Agile Capacity Calculation – Part 1 of 2

Capacity of an agile team is an important measure that should be used to inform the team how much workload it should undertake during its sprint planning meeting for an upcoming sprint.  If the capacity and workload are not in balance, then the team members should have an informed conversation with the product owner on how to achieve the balance.

I will present three methods for capacity calculation:

  • Method 1: Capacity is not required to be estimated or calculated.  This is an idealized  and the simplest method
  • Method 2: Capacity is estimated (in number of hours) using a small number of parameters.  This is an approximate but quick method for estimating the capacity of an agile team for a sprint.
  • Method 3: Capacity is precisely calculated (in number of hours) using a fairly comprehensive, extensible and customizable set of parameters.  This is an accurate method for calculating the capacity of an agile team for sprint.  The actual calculations are done very quickly using an Excel template.

I present Methods 1 and 2 in this first part of a two-part blog series.   I will present Method 3 in the Part 2.  At the end of the Part 2, I will offer recommendations about which method you may select for your use, based on your agile team’s specific situation.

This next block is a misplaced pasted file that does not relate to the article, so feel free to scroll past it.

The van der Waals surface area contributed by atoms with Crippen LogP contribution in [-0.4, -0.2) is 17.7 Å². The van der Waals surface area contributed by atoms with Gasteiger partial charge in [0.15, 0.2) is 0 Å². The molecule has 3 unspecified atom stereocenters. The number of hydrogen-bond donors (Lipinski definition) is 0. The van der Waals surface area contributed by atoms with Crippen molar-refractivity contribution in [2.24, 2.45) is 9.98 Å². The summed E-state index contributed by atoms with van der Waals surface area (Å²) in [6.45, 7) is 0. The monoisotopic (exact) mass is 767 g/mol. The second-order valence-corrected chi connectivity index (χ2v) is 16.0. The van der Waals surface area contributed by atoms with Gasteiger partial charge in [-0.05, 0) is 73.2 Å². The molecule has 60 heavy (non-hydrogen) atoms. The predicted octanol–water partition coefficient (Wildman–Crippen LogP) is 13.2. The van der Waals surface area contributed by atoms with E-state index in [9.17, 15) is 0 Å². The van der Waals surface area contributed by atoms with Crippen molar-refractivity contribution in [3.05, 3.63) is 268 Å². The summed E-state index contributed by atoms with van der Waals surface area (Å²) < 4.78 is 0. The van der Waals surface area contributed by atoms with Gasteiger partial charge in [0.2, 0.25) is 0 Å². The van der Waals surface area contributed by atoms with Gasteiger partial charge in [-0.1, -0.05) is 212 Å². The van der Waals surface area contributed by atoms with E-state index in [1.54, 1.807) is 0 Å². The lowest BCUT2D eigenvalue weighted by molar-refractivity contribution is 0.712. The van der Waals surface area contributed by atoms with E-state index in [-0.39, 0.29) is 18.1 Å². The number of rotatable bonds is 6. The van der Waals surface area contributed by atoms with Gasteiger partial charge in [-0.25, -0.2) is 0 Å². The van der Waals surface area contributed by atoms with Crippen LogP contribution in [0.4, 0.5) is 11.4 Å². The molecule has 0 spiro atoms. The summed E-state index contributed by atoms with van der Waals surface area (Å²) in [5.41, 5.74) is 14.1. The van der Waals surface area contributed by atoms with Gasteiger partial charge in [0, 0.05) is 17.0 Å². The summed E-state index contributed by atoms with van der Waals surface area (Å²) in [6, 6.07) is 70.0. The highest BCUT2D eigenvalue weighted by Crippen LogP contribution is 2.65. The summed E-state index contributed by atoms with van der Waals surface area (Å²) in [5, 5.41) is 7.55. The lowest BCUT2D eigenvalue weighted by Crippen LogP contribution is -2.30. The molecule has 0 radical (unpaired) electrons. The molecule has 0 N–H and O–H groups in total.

Method 1: Capacity is not required to be estimated or calculated.

Let us consider the simplest (and somewhat idealized) method of a well-jelled agile team; i.e., a team whose members have worked together as an agile team for several sprints in the past and have achieved stable velocity.  For example an agile team has worked during the last 4 sprints, and demonstrated measured velocity in a narrow range (within plus-minus 10%) such as 19, 21, 20, 19 story points.   In this example, the average velocity of the team (averaged over the past 4 sprints) = (19+21+20+19)/4 = 19.75 = approx. 20.

If the same team (exactly the same members) are planning to work as a team in the next sprint, and the number of work days available in the next sprint is the same as that in the last few sprints, and no team member is expected to be pulled off the project for any significant effort, then the agile team in this kind of ideal scenario can comfortably plan 20 story points worth of work in the upcoming sprint.

In this method, the actual capacity of the team for the upcoming sprint need not be estimated or calculated due to several idealized assumptions are assumed to be met, such as:

  • A well-jelled agile team has achieved stable velocity; and the average velocity measured over the past 4 sprints is a leading indicator of the estimated velocity for the upcoming sprint
  • The same well-jelled team will work in the next sprint; i.e., exactly same members will continue
  • The number of work days available in the next sprint is very close to the number of work days in the past few sprints; i.e., the next sprint will not have an unusual number of company holidays, no team member is expected to take long personal vacation, and no team member is expected to lose capacity due to other assignments outside the sprint work
  • The technology platform will stay the same for the next sprint (no change from the previous sprint)
  • No new domain knowledge by any team member is required for the next sprint

Method 2:  Capacity is estimated in number of hours using a small number of parameters.

This method is applicable when one or more assumptions justifying Method 1 is not true or is at least questionable.   If one or more of the following conditions are applicable, Method 1 should not be used: